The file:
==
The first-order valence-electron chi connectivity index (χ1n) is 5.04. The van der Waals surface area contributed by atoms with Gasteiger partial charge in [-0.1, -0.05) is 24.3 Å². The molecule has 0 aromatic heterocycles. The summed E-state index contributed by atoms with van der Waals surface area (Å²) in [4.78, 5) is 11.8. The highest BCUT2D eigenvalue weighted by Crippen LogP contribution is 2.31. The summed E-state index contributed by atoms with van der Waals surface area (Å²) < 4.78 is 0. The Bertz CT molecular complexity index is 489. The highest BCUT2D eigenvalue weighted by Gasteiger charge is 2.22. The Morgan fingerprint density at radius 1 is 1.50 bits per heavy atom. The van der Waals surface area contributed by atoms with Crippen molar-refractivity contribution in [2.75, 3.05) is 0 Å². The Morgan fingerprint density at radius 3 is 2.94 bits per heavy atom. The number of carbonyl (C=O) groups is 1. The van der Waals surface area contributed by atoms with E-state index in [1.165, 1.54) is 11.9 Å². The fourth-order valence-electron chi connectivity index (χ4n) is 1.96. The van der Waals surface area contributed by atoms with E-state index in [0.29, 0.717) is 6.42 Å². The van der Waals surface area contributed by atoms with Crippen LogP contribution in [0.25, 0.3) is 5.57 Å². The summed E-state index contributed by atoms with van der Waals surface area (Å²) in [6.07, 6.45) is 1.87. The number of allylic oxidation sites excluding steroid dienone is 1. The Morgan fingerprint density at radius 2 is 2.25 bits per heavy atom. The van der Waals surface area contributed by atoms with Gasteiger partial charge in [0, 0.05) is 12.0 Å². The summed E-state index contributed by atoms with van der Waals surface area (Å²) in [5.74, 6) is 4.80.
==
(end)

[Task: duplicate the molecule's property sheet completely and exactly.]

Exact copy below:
The first-order valence-electron chi connectivity index (χ1n) is 5.04. The van der Waals surface area contributed by atoms with Gasteiger partial charge in [-0.1, -0.05) is 24.3 Å². The molecule has 0 aromatic heterocycles. The summed E-state index contributed by atoms with van der Waals surface area (Å²) in [4.78, 5) is 11.8. The highest BCUT2D eigenvalue weighted by Crippen LogP contribution is 2.31. The summed E-state index contributed by atoms with van der Waals surface area (Å²) < 4.78 is 0. The Bertz CT molecular complexity index is 489. The highest BCUT2D eigenvalue weighted by Gasteiger charge is 2.22. The Morgan fingerprint density at radius 1 is 1.50 bits per heavy atom. The van der Waals surface area contributed by atoms with Crippen molar-refractivity contribution in [2.75, 3.05) is 0 Å². The Morgan fingerprint density at radius 3 is 2.94 bits per heavy atom. The number of carbonyl (C=O) groups is 1. The van der Waals surface area contributed by atoms with E-state index in [1.165, 1.54) is 11.9 Å². The fourth-order valence-electron chi connectivity index (χ4n) is 1.96. The van der Waals surface area contributed by atoms with E-state index in [0.29, 0.717) is 6.42 Å². The van der Waals surface area contributed by atoms with Crippen LogP contribution in [0.25, 0.3) is 5.57 Å². The summed E-state index contributed by atoms with van der Waals surface area (Å²) in [6.07, 6.45) is 1.87. The number of allylic oxidation sites excluding steroid dienone is 1. The Morgan fingerprint density at radius 2 is 2.25 bits per heavy atom. The van der Waals surface area contributed by atoms with Gasteiger partial charge in [0, 0.05) is 12.0 Å². The summed E-state index contributed by atoms with van der Waals surface area (Å²) in [5.74, 6) is 4.80.